Quit Your Worrying! eBook

This eBook from the Gutenberg Project consists of approximately 187 pages of information about Quit Your Worrying!.

  There is a certain girl I know, a pretty little elf,
  Who spends almost her entire thoughts in pity for herself.

  Her glossy tresses, raven black, cause her to weep a pond—­
  She is so sorry for herself because they are not blond.

  Her eyes, when dry, are very bright and very brown, ’tis true,
  But they are almost always wet, because they are not blue.

  She is of medium height, and when she sees one quite tall
  She weeps all day in keenest pain because she is so small.

  But if she meets some tiny girl whom she considers fair,
  Then that she is so big herself she sobs in great despair.

  When out upon a promenade her tears she cannot hide,
  To think she is obliged to walk while other folks can ride.

  But if she drives, why then she weeps—­it is so hard to be
  Perched stiffly in a carriage seat while other girls run free.

  She used to cry herself quite sick to think she had to go
  Month after month to dreary schools; that was her constant woe.

  But on her graduating day, my, how her tears did run! 
  It seemed so sorrowful to know that her school life was done.

  One day she wept because she saw a funeral train go by—­
  It was so sad that she must live while other folks could die.

  And really all her friends will soon join with her in those tears
  Unless she takes a brighter view of life ere many years.

The conceited girl or woman is tiresome and unpleasant as a companion, but the morbidly discontented woman is far worse.  Perhaps you have met her, with her eternal complaint of the injustice of Fate toward her.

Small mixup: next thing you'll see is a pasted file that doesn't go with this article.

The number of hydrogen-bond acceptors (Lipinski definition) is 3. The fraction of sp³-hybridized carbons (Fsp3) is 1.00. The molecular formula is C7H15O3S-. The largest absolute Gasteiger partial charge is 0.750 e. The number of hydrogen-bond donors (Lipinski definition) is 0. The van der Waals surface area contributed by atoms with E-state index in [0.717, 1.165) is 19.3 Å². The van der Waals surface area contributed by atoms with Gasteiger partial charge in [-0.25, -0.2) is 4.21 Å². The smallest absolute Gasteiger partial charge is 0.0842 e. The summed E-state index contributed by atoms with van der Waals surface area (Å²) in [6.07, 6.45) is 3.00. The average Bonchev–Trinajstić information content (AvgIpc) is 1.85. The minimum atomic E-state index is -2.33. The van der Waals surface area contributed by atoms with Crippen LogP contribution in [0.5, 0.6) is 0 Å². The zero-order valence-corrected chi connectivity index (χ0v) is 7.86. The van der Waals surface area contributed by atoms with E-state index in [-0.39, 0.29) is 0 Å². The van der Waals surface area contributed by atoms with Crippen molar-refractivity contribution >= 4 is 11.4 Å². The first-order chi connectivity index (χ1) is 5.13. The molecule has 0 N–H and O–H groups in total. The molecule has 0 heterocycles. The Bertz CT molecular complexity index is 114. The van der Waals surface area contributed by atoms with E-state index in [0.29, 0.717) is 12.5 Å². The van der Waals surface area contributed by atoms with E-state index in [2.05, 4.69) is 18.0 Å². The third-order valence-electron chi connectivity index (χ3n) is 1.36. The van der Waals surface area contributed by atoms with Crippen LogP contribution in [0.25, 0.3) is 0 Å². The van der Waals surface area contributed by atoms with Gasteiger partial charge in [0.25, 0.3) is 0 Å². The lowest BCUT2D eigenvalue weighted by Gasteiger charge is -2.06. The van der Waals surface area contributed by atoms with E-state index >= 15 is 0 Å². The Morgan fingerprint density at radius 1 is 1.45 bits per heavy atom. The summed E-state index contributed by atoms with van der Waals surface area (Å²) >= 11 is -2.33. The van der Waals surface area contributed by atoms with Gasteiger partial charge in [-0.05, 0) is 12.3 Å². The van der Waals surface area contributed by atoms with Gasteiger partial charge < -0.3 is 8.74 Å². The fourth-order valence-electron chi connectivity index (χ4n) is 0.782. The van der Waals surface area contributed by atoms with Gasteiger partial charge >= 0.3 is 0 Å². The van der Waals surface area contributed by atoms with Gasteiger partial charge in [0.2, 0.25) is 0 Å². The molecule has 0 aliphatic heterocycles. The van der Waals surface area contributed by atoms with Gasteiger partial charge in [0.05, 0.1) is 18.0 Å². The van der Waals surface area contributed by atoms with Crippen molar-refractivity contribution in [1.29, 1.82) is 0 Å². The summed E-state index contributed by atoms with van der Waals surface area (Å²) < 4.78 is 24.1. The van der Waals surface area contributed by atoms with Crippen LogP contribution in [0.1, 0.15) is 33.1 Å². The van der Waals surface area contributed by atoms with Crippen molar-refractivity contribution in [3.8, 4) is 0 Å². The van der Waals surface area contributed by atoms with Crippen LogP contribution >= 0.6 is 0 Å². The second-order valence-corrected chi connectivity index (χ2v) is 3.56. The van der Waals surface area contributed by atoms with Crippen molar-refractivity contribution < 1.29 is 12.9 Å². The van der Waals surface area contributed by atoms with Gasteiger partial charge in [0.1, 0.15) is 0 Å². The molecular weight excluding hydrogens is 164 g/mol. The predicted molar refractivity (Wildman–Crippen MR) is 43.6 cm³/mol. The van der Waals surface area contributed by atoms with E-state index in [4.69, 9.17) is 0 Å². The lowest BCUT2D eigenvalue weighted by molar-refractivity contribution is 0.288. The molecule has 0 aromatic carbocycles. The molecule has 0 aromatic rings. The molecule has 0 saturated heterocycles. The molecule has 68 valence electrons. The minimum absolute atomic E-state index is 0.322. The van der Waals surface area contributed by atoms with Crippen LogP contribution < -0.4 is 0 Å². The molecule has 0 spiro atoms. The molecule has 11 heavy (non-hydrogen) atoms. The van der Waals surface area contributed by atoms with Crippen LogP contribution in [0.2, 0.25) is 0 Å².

She feels that she is born for better things than have befallen her; her family does not understand her; her friends misjudge her; the public slights her.

If she is married she finds herself superior to her husband and to her associates.  She is eternally longing for what she has not, and when she gets it is dissatisfied.

The sorrowful side of life alone appeals to her.

This she believes is due to her “artistic nature.”  The injustice of fortune and the unkindness of society are topics dear to her heart.  She finds her only rapture in misery.

If she is religiously inclined she looks toward Heaven with more grim satisfaction in the thought that it will strip fame, favor and fortune from the unworthy than because it will give her the benefits she feels she deserves.

She does not dream that she is losing years of Heaven here upon earth by her own mental attitude.


If you are dwelling upon the dark phases of your destiny and upon the ungracious acts of Fate, you are shaping more of the same experience for yourself here and in realms beyond.

You are making happiness impossible for yourself upon any plane.  In your own self lies Destiny.

Project Gutenberg
Quit Your Worrying! from Project Gutenberg. Public domain.
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